Preventing Drug Abuse
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Preventing Drug Abuse

Preventing Drug AbusePreventing drug abuse means that our loved ones would never become addicted, we’d have less people living out on the streets, less problems with family life, less people losing their jobs, and less crime. While it is impossible to prevent everyone from using drugs, there are things we can do to keep ourselves from abusing drugs or alcohol. If we share this knowledge with those closest to us, we may be preventing drug abuse in others.

People begin abusing drugs for a variety of reasons. If we are aware of those reasons and work to fix these areas of our lives without drugs, we will be on our way to preventing drug abuse. Below several proven tips on preventing drug abuse:

  • Effectively deal with peer pressure. The top reason teens start using drugs is because their friends talk them into it. No one likes to be left out, and teens (and sometimes adults too) find themselves doing things they normally wouldn’t do, just to fit in. In these cases we need to either find a better group of friends that won’t pressure us to do harmful things, or we need to find a good way to say no. Teens should prepare ahead of time a good excuse or plan to keep from giving into a tempting situation.
  • Deal with life pressure. Another way for preventing drug abuse is learning to cope with life’s tuff situations. People become drawn into addiction is through their failure to deal with the pressures of life. People today are overworked and overwhelmed and often we feel like we deserve a break or a reward for all we do. Drugs will only make a person’s life more stressful, but we often fail to see this in the moment. To prevent using drugs as a reward, we need to find other ways to handle stress and to unwind. A person can take up exercising, or reading a good book, or volunteering with the needy. Anything positive that is relaxing will help take the mind off using drugs to relieve stress.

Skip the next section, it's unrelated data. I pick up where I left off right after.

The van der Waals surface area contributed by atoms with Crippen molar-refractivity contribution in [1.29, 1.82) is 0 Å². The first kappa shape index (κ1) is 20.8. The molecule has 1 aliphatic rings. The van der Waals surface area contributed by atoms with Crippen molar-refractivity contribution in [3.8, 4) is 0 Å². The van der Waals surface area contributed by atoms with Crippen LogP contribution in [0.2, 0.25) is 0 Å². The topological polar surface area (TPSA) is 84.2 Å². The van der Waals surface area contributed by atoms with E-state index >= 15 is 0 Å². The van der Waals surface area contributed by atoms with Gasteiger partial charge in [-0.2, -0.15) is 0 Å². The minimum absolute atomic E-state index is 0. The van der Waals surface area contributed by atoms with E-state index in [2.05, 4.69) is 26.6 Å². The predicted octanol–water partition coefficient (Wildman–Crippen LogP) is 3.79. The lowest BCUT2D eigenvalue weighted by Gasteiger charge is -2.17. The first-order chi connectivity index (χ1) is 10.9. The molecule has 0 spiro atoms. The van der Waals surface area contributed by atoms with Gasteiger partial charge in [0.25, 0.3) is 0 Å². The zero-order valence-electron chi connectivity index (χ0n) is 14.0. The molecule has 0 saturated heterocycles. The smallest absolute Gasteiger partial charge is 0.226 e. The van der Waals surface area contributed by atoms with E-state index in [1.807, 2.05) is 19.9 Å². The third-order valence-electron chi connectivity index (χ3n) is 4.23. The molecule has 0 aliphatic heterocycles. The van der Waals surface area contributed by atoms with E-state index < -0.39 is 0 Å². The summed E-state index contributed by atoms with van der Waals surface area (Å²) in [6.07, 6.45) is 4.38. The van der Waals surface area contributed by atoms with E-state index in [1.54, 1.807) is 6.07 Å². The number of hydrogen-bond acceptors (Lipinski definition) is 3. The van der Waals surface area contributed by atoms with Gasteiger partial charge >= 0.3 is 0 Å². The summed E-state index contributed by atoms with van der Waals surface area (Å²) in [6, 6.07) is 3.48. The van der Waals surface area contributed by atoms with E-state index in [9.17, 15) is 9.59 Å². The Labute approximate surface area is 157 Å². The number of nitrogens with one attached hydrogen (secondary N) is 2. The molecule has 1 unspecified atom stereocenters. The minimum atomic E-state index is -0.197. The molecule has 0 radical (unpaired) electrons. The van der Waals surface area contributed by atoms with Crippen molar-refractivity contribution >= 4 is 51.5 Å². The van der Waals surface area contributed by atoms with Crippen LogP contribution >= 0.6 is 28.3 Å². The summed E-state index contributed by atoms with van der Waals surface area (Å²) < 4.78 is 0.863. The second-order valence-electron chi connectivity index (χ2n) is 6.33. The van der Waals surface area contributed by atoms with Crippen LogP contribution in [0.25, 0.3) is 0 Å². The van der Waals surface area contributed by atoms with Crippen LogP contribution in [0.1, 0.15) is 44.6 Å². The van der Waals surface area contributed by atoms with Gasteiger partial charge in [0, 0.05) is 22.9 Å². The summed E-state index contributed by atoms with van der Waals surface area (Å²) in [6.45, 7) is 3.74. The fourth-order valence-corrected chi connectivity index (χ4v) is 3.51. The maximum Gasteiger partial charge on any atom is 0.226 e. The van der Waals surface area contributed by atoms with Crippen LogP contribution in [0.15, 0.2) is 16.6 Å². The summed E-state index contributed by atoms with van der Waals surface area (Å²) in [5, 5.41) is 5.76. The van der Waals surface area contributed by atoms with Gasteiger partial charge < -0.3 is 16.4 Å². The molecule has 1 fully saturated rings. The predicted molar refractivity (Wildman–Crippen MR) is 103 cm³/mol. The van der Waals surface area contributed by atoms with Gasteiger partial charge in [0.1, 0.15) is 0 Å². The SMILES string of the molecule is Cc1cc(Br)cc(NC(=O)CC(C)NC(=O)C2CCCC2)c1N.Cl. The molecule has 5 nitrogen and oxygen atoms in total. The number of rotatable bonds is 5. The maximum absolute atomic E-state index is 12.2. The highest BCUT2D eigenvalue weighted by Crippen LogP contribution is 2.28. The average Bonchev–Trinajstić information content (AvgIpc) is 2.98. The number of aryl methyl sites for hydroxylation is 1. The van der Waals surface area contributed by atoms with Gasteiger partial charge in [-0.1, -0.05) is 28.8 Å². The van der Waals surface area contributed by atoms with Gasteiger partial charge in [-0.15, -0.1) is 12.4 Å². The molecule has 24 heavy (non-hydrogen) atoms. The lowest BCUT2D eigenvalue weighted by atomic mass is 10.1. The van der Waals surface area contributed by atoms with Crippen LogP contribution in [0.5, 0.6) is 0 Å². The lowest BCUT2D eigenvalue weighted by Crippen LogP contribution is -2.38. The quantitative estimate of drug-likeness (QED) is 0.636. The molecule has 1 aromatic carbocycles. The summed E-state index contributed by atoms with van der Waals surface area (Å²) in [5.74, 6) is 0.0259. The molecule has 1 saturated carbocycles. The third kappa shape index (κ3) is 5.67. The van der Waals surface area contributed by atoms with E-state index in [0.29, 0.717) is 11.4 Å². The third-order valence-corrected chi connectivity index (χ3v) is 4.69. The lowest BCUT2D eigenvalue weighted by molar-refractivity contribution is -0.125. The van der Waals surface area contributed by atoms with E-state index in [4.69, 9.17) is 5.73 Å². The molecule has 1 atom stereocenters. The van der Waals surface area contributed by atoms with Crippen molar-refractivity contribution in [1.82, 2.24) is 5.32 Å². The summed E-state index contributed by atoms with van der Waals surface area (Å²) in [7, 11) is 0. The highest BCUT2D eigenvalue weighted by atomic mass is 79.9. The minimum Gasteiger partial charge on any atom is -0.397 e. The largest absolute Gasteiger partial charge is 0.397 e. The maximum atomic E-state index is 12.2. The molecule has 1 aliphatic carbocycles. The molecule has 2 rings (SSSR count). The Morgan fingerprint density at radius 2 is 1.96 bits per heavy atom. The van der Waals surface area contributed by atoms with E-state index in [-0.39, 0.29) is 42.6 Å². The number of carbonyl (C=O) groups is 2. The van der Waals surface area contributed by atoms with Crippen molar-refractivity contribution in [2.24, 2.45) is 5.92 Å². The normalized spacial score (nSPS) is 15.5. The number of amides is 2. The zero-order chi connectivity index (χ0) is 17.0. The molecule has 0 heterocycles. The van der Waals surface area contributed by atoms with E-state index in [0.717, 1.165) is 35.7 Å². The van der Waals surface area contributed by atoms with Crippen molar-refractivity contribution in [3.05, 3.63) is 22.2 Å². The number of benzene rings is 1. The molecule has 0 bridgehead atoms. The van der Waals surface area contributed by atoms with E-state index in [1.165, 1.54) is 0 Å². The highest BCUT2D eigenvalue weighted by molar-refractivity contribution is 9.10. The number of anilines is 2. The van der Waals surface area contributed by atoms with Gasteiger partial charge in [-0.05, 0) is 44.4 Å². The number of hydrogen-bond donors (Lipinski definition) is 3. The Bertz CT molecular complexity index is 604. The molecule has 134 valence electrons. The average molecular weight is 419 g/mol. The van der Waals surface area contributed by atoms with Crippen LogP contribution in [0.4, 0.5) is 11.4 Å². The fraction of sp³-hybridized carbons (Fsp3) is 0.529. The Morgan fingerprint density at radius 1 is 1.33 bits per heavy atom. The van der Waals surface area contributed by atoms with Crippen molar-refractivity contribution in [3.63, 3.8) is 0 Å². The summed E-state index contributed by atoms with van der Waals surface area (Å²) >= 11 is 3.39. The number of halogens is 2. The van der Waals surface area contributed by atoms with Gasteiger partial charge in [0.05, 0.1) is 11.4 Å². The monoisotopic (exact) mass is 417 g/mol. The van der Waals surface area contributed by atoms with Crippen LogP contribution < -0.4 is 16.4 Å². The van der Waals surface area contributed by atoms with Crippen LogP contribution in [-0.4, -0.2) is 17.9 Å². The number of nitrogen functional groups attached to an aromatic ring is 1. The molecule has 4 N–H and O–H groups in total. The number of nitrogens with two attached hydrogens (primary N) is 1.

• Get help for mental illness. Mental illness and substance abuse often go hand in hand. Those with mental illness often turn to drugs as a way to ease their pain. Those suffering from some form of mental illness such as depression, anxiety, or post traumatic stress disorder should seek the help of a trained professional for treatment, before it leads to substance abuse.
  • Look at risk factors. If we are aware of the biological, physical, and environmental risk factors that we possess we will be more likely to overcome them. A history of substance abuse in the family, living in a social setting that glorifies drug abuse, and family life that models drug abuse can all be risk factors.
  • Keep a balanced life. People take up drugs when something in their life is not working, or when they are unhappy about where their life is going. It is important to look at the big picture of life, and have priorities in order.

Preventing Drug Abuse: Establish and maintain good communication with your children

The better you know your children, the easier it will be to guide them towards positive activities and friendships.

  • Talk to your children every day. Share what happened to you and ask what happened to them during the day.
  • Ask questions that kids can’t answer with “yes” or “no,” such as “what was your favorite part of the day.” Ask your children their opinions and include them in making decisions. Show your children that you value their thoughts and input.
  • Be ready to talk to your children as early as the fourth grade, when they may first feel peer pressure to experiment with alcohol, drugs, or cigarettes
  • Listen to your child’s or teen’s concerns non-judgmentally. Repeat them to make clear that you understand. Don’t preach.

Preventing Drug Abuse: Get involved in your children’s lives

Young people are less likely to get involved with drugs when caring adults are a part of their life.

  • Spend time doing something your children want to do every day.
  • Support your children’s activities by attending special events, like recitals and games, and praising them for their efforts.
  • Help your children manage problems by asking what is wrong when they seem upset and letting them know you are there to help.

Preventing Drug Abuse
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